Federal employees, their organizations and sympathetic members of Congress for many years have pointed to figures calculated by the Bureau of Labor Statistics showing that federal pay on average lags behind the private sector’s. In recent years that reported gap has reached the 35 percent range on average, with the most ardent advocates of federal workers arguing that even that number is artificially low.
However, outside organizations have used different sets of data and different methods to analyze them, in concluding that federal workers actually are overpaid on average—and that the gap in their favor is even larger if the value of benefits is considered.
Asked to act as a tiebreaker, the Government Accountability Office essentially concluded only that both sides have a point. The also nonpartisan Congressional Budget Office has concluded in separate reports in recent years that pay overall is about comparable, although finding an advantage for federal employees with lower levels of education and a disadvantage for those with higher levels.
One result has been a stalemate over pay that led to three years of frozen salary rates, in 2011-2013, and only nominal raises in the 1-2 percent range in the years afterward.
The fiscal conservatives who are the most vocal advocates of limits on raises also generally prefer a stronger pay for performance element in salaries. That idea was tried not long ago, however, and without much success, at the Defense and Homeland Security departments.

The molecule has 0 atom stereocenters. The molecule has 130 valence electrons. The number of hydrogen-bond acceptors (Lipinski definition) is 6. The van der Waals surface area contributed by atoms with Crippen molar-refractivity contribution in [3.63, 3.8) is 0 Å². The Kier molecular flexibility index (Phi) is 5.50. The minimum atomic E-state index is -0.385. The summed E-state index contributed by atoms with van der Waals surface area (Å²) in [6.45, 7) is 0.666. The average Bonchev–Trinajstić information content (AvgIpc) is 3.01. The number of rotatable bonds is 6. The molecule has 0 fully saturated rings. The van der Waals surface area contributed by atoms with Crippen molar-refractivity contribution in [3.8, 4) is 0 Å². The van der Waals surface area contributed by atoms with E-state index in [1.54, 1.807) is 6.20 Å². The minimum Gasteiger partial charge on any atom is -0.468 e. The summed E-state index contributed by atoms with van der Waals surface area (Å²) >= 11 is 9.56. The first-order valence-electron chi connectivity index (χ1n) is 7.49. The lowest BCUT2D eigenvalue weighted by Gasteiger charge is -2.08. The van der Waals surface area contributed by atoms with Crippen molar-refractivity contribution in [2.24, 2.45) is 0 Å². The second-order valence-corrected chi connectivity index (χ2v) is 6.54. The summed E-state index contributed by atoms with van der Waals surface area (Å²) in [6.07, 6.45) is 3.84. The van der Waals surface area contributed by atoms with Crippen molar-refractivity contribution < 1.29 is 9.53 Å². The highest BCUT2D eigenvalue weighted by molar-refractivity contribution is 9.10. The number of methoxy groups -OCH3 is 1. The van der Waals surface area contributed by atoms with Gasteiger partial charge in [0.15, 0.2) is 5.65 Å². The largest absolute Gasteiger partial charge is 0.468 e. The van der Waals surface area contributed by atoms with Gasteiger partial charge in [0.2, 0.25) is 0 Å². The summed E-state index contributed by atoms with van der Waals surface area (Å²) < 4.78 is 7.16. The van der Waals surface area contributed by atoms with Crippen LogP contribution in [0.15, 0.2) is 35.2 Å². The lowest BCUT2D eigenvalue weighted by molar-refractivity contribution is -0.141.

Gaining enactment of fundamental reforms – even if all sides whole-heartedly committed to making the effort – could be a long and difficult process involving basic issues such as the government’s difficulties in evaluating performance fairly against standards that both employees and management agree on.
Federal Pay Systems
The general schedule salary system for white collar federal employees is what is generally referred to the “civil service” pay system even though it now covers only just more than half of the workforce. The wage system for blue collar employees is the next largest while numerous other special salary systems make up the rest.
Separate salary systems are maintained for Senior Executive Service members, the U.S. Postal Service, the Foreign Service, law enforcement officers, most medical personnel of the Veterans Health Administration and high-level officials including administrative law judges, Board of Contract Appeal members, and certain senior professional employees.
Presidential appointees are paid under the Executive Schedule system while federal judges and members of Congress also have separate pay schedules.